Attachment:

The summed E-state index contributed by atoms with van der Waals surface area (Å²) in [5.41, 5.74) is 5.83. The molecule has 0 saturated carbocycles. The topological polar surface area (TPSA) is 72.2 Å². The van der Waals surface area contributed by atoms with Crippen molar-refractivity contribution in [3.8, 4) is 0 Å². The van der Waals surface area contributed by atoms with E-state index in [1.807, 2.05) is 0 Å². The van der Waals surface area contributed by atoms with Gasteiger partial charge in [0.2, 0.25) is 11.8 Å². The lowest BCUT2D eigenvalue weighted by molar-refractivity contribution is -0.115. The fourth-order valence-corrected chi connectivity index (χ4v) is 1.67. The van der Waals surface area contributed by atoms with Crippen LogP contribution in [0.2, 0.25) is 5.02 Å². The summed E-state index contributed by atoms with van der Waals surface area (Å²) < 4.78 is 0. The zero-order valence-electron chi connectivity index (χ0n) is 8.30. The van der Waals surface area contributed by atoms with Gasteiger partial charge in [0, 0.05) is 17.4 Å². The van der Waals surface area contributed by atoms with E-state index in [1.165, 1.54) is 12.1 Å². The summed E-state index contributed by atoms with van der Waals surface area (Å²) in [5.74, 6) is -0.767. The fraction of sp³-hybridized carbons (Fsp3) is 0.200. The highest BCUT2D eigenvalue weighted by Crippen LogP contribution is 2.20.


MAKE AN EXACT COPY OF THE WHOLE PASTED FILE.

The summed E-state index contributed by atoms with van der Waals surface area (Å²) in [5.41, 5.74) is 5.83. The molecule has 0 saturated carbocycles. The topological polar surface area (TPSA) is 72.2 Å². The van der Waals surface area contributed by atoms with Crippen molar-refractivity contribution in [3.8, 4) is 0 Å². The van der Waals surface area contributed by atoms with E-state index in [1.807, 2.05) is 0 Å². The van der Waals surface area contributed by atoms with Gasteiger partial charge in [0.2, 0.25) is 11.8 Å². The lowest BCUT2D eigenvalue weighted by molar-refractivity contribution is -0.115. The fourth-order valence-corrected chi connectivity index (χ4v) is 1.67. The van der Waals surface area contributed by atoms with Crippen LogP contribution in [0.2, 0.25) is 5.02 Å². The summed E-state index contributed by atoms with van der Waals surface area (Å²) < 4.78 is 0. The zero-order valence-electron chi connectivity index (χ0n) is 8.30. The van der Waals surface area contributed by atoms with Gasteiger partial charge in [0, 0.05) is 17.4 Å². The van der Waals surface area contributed by atoms with E-state index in [1.165, 1.54) is 12.1 Å². The summed E-state index contributed by atoms with van der Waals surface area (Å²) in [5.74, 6) is -0.767. The fraction of sp³-hybridized carbons (Fsp3) is 0.200. The highest BCUT2D eigenvalue weighted by Crippen LogP contribution is 2.20.